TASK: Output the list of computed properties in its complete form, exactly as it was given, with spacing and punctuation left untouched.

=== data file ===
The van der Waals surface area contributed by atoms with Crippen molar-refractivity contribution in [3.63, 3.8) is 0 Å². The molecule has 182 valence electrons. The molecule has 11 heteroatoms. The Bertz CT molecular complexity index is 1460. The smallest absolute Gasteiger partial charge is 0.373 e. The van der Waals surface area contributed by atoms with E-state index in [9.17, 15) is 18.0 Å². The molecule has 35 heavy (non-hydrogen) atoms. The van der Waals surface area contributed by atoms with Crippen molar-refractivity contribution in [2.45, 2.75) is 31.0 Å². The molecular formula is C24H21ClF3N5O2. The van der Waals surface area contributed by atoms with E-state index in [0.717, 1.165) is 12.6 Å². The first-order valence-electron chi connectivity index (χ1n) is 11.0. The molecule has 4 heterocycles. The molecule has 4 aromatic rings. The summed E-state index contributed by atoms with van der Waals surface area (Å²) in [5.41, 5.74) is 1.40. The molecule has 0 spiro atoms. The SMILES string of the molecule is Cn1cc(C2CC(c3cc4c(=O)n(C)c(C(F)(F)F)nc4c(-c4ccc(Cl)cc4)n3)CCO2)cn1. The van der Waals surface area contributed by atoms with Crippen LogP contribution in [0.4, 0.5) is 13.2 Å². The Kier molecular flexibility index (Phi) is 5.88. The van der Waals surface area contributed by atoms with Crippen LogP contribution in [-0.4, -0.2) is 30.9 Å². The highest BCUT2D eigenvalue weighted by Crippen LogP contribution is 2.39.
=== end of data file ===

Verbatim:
The van der Waals surface area contributed by atoms with Crippen molar-refractivity contribution in [3.63, 3.8) is 0 Å². The molecule has 182 valence electrons. The molecule has 11 heteroatoms. The Bertz CT molecular complexity index is 1460. The smallest absolute Gasteiger partial charge is 0.373 e. The van der Waals surface area contributed by atoms with E-state index in [9.17, 15) is 18.0 Å². The molecule has 35 heavy (non-hydrogen) atoms. The van der Waals surface area contributed by atoms with Crippen molar-refractivity contribution in [2.45, 2.75) is 31.0 Å². The molecular formula is C24H21ClF3N5O2. The van der Waals surface area contributed by atoms with E-state index in [0.717, 1.165) is 12.6 Å². The first-order valence-electron chi connectivity index (χ1n) is 11.0. The molecule has 4 heterocycles. The molecule has 4 aromatic rings. The summed E-state index contributed by atoms with van der Waals surface area (Å²) in [5.41, 5.74) is 1.40. The molecule has 0 spiro atoms. The SMILES string of the molecule is Cn1cc(C2CC(c3cc4c(=O)n(C)c(C(F)(F)F)nc4c(-c4ccc(Cl)cc4)n3)CCO2)cn1. The van der Waals surface area contributed by atoms with Crippen LogP contribution in [0.4, 0.5) is 13.2 Å². The Kier molecular flexibility index (Phi) is 5.88. The van der Waals surface area contributed by atoms with Crippen LogP contribution in [-0.4, -0.2) is 30.9 Å². The highest BCUT2D eigenvalue weighted by Crippen LogP contribution is 2.39.